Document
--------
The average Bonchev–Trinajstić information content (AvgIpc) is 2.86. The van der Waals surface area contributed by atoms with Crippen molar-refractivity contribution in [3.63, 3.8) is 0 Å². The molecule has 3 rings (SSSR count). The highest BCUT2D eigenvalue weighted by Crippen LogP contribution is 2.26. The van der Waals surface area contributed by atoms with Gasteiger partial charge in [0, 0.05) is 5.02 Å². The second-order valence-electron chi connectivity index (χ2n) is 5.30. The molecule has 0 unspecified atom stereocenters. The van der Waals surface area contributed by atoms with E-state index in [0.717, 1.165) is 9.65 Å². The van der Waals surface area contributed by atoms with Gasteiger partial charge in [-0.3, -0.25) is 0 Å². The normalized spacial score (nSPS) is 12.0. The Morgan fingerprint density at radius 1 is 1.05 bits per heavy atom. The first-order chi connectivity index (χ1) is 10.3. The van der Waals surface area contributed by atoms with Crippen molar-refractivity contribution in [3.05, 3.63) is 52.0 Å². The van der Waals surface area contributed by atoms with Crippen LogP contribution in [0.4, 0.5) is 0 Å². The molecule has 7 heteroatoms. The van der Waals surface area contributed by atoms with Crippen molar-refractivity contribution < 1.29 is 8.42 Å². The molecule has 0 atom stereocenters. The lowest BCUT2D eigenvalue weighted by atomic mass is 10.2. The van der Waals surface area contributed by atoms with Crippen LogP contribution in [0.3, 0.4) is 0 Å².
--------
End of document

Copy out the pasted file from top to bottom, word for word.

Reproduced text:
The average Bonchev–Trinajstić information content (AvgIpc) is 2.86. The van der Waals surface area contributed by atoms with Crippen molar-refractivity contribution in [3.63, 3.8) is 0 Å². The molecule has 3 rings (SSSR count). The highest BCUT2D eigenvalue weighted by Crippen LogP contribution is 2.26. The van der Waals surface area contributed by atoms with Gasteiger partial charge in [0, 0.05) is 5.02 Å². The second-order valence-electron chi connectivity index (χ2n) is 5.30. The molecule has 0 unspecified atom stereocenters. The van der Waals surface area contributed by atoms with E-state index in [0.717, 1.165) is 9.65 Å². The van der Waals surface area contributed by atoms with Gasteiger partial charge in [-0.3, -0.25) is 0 Å². The normalized spacial score (nSPS) is 12.0. The Morgan fingerprint density at radius 1 is 1.05 bits per heavy atom. The first-order chi connectivity index (χ1) is 10.3. The van der Waals surface area contributed by atoms with Crippen molar-refractivity contribution in [3.05, 3.63) is 52.0 Å². The van der Waals surface area contributed by atoms with Crippen LogP contribution in [0.4, 0.5) is 0 Å². The molecule has 7 heteroatoms. The van der Waals surface area contributed by atoms with Crippen molar-refractivity contribution < 1.29 is 8.42 Å². The molecule has 0 atom stereocenters. The lowest BCUT2D eigenvalue weighted by atomic mass is 10.2. The van der Waals surface area contributed by atoms with Crippen LogP contribution in [0.3, 0.4) is 0 Å².